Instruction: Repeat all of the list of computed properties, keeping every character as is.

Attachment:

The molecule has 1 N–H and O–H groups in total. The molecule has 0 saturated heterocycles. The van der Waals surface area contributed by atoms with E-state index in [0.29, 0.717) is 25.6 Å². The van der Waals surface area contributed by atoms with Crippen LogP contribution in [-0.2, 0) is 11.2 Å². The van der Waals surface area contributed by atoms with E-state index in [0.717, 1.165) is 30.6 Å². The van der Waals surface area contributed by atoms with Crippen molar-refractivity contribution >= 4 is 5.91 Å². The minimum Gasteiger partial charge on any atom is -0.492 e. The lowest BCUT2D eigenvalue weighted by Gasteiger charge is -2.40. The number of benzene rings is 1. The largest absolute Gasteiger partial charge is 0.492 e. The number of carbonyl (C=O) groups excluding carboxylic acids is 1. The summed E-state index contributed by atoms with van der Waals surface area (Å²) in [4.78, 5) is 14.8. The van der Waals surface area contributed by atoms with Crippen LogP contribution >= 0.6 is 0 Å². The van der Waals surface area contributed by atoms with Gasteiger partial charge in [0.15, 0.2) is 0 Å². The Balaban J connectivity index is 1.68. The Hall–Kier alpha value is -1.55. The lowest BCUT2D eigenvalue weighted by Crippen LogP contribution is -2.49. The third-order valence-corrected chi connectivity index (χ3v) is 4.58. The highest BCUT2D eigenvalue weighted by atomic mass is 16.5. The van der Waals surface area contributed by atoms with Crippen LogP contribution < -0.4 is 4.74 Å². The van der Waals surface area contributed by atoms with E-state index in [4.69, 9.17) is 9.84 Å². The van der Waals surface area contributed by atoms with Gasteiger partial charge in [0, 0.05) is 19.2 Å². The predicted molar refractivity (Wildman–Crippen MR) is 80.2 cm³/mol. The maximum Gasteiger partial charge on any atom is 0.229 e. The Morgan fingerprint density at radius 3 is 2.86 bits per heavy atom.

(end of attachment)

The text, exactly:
The molecule has 1 N–H and O–H groups in total. The molecule has 0 saturated heterocycles. The van der Waals surface area contributed by atoms with E-state index in [0.29, 0.717) is 25.6 Å². The van der Waals surface area contributed by atoms with Crippen LogP contribution in [-0.2, 0) is 11.2 Å². The van der Waals surface area contributed by atoms with E-state index in [0.717, 1.165) is 30.6 Å². The van der Waals surface area contributed by atoms with Crippen molar-refractivity contribution >= 4 is 5.91 Å². The minimum Gasteiger partial charge on any atom is -0.492 e. The lowest BCUT2D eigenvalue weighted by Gasteiger charge is -2.40. The number of benzene rings is 1. The largest absolute Gasteiger partial charge is 0.492 e. The number of carbonyl (C=O) groups excluding carboxylic acids is 1. The summed E-state index contributed by atoms with van der Waals surface area (Å²) in [4.78, 5) is 14.8. The van der Waals surface area contributed by atoms with Crippen LogP contribution >= 0.6 is 0 Å². The van der Waals surface area contributed by atoms with Gasteiger partial charge in [0.15, 0.2) is 0 Å². The Balaban J connectivity index is 1.68. The Hall–Kier alpha value is -1.55. The lowest BCUT2D eigenvalue weighted by Crippen LogP contribution is -2.49. The third-order valence-corrected chi connectivity index (χ3v) is 4.58. The highest BCUT2D eigenvalue weighted by atomic mass is 16.5. The van der Waals surface area contributed by atoms with Crippen LogP contribution < -0.4 is 4.74 Å². The van der Waals surface area contributed by atoms with E-state index in [4.69, 9.17) is 9.84 Å². The van der Waals surface area contributed by atoms with Gasteiger partial charge in [0, 0.05) is 19.2 Å². The predicted molar refractivity (Wildman–Crippen MR) is 80.2 cm³/mol. The maximum Gasteiger partial charge on any atom is 0.229 e. The Morgan fingerprint density at radius 3 is 2.86 bits per heavy atom.